When Dr. Henry N. Tisdale got the call two decades ago asking him to interview for the top job at his alma mater, Claflin University, he had already established his bona fides as a skilled administrator with a track record of getting things accomplished.
“One of the things I told the board when I interviewed for the position [was], ‘If you bring me back, please know [that] I will be about change,’” says Tisdale, who graduated from South Carolina’s oldest historically Black college and university in 1965 with a degree in mathematics. “I told them that I was not returning to maintain the status quo, but that I will be about change.”
Tisdale took the position in 1994 and quickly embarked on an ambitious undertaking to transform Claflin into a premier liberal arts institution in the Southeastern region of the United States.
But the same board that offered him the position was initially skeptical when Tisdale presented its members with his vision after his first year on the job. Tisdale’s plan for his beloved Claflin called for the need to raise academic standards, refurbish the campus and ensure that all of its programs were nationally accredited, while actively competing against other institutions across South Carolina—and indeed the nation—for the best of the best.
“That vision at that moment was surprising to some,” says Tisdale, as he sits at the head of a conference table in his office decorated with accolades.
“Honestly, there were some board members who questioned whether that vision might be too elitist and raised the question, ‘Are we trying to become elitist? What’s wrong with being good? Can we embarrass ourselves by being this out there? Do we have to reach so high?’”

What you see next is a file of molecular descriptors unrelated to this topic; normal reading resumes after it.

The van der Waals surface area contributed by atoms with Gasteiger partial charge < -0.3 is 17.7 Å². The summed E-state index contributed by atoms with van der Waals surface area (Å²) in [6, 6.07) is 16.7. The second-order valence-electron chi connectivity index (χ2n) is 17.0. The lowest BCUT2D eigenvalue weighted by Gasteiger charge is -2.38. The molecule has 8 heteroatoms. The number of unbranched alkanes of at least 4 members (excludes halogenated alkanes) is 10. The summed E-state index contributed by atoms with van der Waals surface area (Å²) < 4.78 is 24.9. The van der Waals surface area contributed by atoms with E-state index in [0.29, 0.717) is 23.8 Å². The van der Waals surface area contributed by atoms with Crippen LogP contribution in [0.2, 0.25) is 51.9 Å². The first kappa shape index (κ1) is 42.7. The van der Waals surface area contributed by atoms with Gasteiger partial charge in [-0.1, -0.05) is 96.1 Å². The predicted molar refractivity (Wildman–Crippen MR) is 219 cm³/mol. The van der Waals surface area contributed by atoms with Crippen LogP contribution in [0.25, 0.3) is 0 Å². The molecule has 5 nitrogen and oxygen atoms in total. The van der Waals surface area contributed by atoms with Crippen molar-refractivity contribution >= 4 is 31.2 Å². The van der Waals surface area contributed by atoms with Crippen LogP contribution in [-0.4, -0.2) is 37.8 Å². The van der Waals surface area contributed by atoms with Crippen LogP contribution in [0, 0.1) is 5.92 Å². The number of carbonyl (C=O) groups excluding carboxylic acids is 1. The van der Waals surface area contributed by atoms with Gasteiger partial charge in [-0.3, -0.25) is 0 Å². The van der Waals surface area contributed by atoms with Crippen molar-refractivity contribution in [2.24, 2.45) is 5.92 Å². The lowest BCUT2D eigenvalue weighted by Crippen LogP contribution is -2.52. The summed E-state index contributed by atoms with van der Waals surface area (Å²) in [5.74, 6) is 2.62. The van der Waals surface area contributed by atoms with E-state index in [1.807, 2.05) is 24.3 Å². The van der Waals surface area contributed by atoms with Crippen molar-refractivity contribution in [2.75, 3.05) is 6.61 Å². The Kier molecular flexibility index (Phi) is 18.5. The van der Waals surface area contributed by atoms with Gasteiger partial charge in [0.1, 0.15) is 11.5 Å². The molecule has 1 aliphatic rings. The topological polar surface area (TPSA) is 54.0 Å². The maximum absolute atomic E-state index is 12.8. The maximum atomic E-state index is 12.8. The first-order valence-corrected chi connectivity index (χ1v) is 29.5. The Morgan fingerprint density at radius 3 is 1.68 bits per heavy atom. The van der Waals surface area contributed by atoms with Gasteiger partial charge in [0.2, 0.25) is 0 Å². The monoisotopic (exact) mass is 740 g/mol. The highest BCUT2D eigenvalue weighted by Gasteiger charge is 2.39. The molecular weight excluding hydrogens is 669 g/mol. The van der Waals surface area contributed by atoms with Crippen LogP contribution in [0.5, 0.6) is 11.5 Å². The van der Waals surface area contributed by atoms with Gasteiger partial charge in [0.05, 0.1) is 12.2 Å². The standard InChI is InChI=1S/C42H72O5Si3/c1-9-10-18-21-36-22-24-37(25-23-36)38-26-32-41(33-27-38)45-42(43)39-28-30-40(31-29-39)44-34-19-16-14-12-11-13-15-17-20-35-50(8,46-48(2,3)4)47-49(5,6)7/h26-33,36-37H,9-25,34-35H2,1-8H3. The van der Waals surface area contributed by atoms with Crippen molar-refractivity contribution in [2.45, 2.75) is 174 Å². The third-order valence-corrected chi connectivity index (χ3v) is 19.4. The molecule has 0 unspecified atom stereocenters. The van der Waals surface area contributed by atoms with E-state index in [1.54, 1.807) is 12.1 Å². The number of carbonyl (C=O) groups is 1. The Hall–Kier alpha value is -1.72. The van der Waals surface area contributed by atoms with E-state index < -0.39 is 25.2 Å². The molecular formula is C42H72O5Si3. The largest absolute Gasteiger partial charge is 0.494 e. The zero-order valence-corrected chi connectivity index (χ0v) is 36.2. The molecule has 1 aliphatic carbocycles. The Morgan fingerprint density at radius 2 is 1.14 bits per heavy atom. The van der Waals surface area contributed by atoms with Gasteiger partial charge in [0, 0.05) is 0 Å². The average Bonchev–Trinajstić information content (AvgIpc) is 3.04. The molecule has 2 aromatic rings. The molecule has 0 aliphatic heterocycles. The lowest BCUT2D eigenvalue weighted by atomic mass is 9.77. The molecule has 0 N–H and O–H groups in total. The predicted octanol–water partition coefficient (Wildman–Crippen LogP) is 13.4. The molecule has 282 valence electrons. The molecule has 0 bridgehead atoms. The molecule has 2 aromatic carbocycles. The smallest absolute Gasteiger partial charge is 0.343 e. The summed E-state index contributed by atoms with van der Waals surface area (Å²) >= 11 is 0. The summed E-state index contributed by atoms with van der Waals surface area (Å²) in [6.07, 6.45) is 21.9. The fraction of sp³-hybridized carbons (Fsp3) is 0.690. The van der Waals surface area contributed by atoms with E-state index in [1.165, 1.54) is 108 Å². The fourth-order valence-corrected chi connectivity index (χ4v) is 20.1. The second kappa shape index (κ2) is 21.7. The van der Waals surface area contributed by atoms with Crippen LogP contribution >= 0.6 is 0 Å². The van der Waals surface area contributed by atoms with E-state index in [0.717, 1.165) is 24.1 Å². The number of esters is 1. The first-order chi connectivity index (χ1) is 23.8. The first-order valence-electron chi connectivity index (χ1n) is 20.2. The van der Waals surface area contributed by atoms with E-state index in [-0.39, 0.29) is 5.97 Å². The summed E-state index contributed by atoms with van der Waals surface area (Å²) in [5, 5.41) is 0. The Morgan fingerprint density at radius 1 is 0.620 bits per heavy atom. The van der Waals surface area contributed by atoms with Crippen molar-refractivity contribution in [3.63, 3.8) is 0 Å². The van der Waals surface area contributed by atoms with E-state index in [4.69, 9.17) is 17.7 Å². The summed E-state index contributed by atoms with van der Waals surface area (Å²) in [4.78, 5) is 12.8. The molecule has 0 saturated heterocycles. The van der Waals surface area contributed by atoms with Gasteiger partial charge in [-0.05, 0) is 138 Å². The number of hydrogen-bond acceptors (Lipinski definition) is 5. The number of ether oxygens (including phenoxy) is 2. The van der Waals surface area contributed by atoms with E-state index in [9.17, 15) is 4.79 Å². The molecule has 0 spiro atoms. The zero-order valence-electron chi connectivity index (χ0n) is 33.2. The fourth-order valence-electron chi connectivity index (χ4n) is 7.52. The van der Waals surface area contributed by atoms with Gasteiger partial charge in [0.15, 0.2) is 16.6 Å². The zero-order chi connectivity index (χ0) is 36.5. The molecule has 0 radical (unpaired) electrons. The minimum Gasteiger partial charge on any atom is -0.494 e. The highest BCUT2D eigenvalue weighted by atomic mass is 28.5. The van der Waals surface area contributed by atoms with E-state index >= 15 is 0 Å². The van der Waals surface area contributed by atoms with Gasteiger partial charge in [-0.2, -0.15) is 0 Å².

When the back and forth ended, Tisdale had won the solid support of his board members, who embraced his new vision and committed themselves to working to transform Claflin into an HBCU success story.
“That day was a defining moment of my presidency because I know today that, if we had left that discussion and the board had said, ‘President Tisdale, you’re on the mark. You just need to go and redo your work,’ I would not be here today,” he says. “My ace in the hole has always been my board of trustees.”
Building on success
At a time when many HBCU presidents have been caught in a power struggle with their boards, Tisdale has successfully escaped these battle royals and secured his space as one of the longest-serving HBCU presidents in the country.
On his watch, the university successfully enrolled a 13-year-old prodigy from Columbia, South Carolina, who was being courted by Harvard University and made national headlines last year when Emmanuel Pressley, a Claflin senior, beat out other students across the state to become South Carolina’s only Harry S. Truman Scholar.
Pressley, who is from Hemingway, South Carolina, and was the first African-American male valedictorian at his high school, was lured to Claflin as part of Tisdale’s campaign.
“We recruited one-on-one wherever they were. We go into the rural areas. We don’t just go into Columbia or Greenville,” Tisdale says. “We just decided we would not concede and that we would not sit back until the crème of the crop was taken.”
One of his most successful initiatives was the creation of the Honors College, which his wife now directs. Today, more than 15 percent of the school are honor students and have ambitions of continuing their education once they graduate.
Tisdale has not lost sight of the role that HBCUs have historically served, by educating students with potential who graduated from high school not fully prepared for college.
Devin Randolph, assistant vice president for student development and services and director of residential life, was one of those students when he was provisionally accepted into Claflin in 2003 after finishing high school with a 2.3 grade point average.